Olanzapine is in a class of medications called atypical antipsychotics, structurally similar to clozapine and having the same mechanism of action. Olanzapine binds to alpha-1, dopaminergic, histaminic H1, muscarinic and serotoninergic (type 5-HT2) receptors. Compared to the typical antipsychotics, olanzapine has more reduced cardiovascular effects and induces less hyperprolactinemia and extrapyramidal reactions. From a clinical point of view, olanzapine is effective in treating the symptoms of schizophrenia and is also used in treating acute mania with bipolar disorder, and in reducing agitation and other psychotic symptoms in dementia.
Olanzapine is an atypical neuroleptic with effects similar to other neuroleptics on is used to treat both negative and positive symptoms of schizophrenia, and is also effective for persistent positive symptoms. It is also used to prevent bipolar disorder relapses when the manic episode has responded to Olanzapine.
Olanzapine is used to treat the symptoms of schizophrenia (a mental illness that causes disturbed or unusual thinking, loss of interest in life, and strong or inappropriate emotions) in adults and teenagers 13 years of age and older. It is also used to treat bipolar disorder (manic depressive disorder; a disease that causes episodes of depression, episodes of mania, and other abnormal moods) in adults and teenagers 13 years of age and older. Olanzapine is in a class of medications called atypical antipsychotics. It works by changing the activity of certain natural substances in the brain.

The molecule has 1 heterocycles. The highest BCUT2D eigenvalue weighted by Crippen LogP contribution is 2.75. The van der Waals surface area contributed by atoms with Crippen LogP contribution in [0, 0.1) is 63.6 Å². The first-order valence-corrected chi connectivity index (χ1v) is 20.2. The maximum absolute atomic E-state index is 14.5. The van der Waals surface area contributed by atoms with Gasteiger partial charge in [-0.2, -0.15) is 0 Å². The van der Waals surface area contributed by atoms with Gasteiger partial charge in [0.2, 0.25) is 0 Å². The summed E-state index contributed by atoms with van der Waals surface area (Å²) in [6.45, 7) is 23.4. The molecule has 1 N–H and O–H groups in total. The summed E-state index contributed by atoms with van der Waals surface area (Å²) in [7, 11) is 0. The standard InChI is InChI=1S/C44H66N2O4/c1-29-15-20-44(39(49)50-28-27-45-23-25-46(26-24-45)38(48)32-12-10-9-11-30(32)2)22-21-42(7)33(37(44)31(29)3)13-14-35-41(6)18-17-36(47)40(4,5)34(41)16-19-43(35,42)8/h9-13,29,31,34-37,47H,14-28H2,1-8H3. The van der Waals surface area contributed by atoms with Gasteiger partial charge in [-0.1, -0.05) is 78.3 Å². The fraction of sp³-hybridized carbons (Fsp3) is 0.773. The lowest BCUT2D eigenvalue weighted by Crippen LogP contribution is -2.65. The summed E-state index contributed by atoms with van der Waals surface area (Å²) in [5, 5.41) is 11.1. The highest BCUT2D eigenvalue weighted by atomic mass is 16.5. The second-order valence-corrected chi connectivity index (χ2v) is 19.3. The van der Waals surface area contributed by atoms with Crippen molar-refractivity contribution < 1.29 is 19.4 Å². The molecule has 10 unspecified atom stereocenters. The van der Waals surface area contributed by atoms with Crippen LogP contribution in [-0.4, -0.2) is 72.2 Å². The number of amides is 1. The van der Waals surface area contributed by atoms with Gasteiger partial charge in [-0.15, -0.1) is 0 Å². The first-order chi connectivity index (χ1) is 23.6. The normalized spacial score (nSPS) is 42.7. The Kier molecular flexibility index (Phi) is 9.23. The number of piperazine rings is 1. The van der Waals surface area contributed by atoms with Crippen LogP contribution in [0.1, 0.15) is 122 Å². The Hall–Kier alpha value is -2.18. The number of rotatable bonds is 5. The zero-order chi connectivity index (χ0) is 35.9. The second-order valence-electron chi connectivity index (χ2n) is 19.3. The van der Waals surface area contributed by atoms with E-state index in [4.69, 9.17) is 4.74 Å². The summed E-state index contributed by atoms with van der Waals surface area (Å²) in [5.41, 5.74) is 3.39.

The extrapyramidal side effects are less intense than those of the classic antipsychotics, with sedation at the beginning of the treatment but a greater incidence of metabolic effects.
Olanzapine may cause side effects:
- akathisia (restlessness)
- unusual behavior
- difficulty falling asleep or staying asleep
- difficulty walking
- urine retention
- weight gain
- dry mouth
- pain in arms, legs, back, or joints
- breast enlargement or discharge
- late or missed menstrual periods
- decreased sexual ability
- changes in vision
- swelling of the arms, hands, feet, ankles, or lower legs
- early onset or late developing dyskinesias (unusual movements of your face or body that you cannot control)
- sore throat, fever, chills, and other signs of infection
- very stiff muscles
- excess sweating
- tachycardia (fast or irregular heartbeat)
- difficulty breathing or swallowing
- Parkinson-like symptoms
- hyperorexia (abnormal increased appetite)
- hyperprolactinemia (higher-than-normal blood levels of the hormone prolactin; can be reversed on suspending treatment; can cause gynecomastia, galactorrhea)
- orthostatic hypotension (drop in blood pressure upon standing)
- elevated hepatic enzymes
Gene or region studied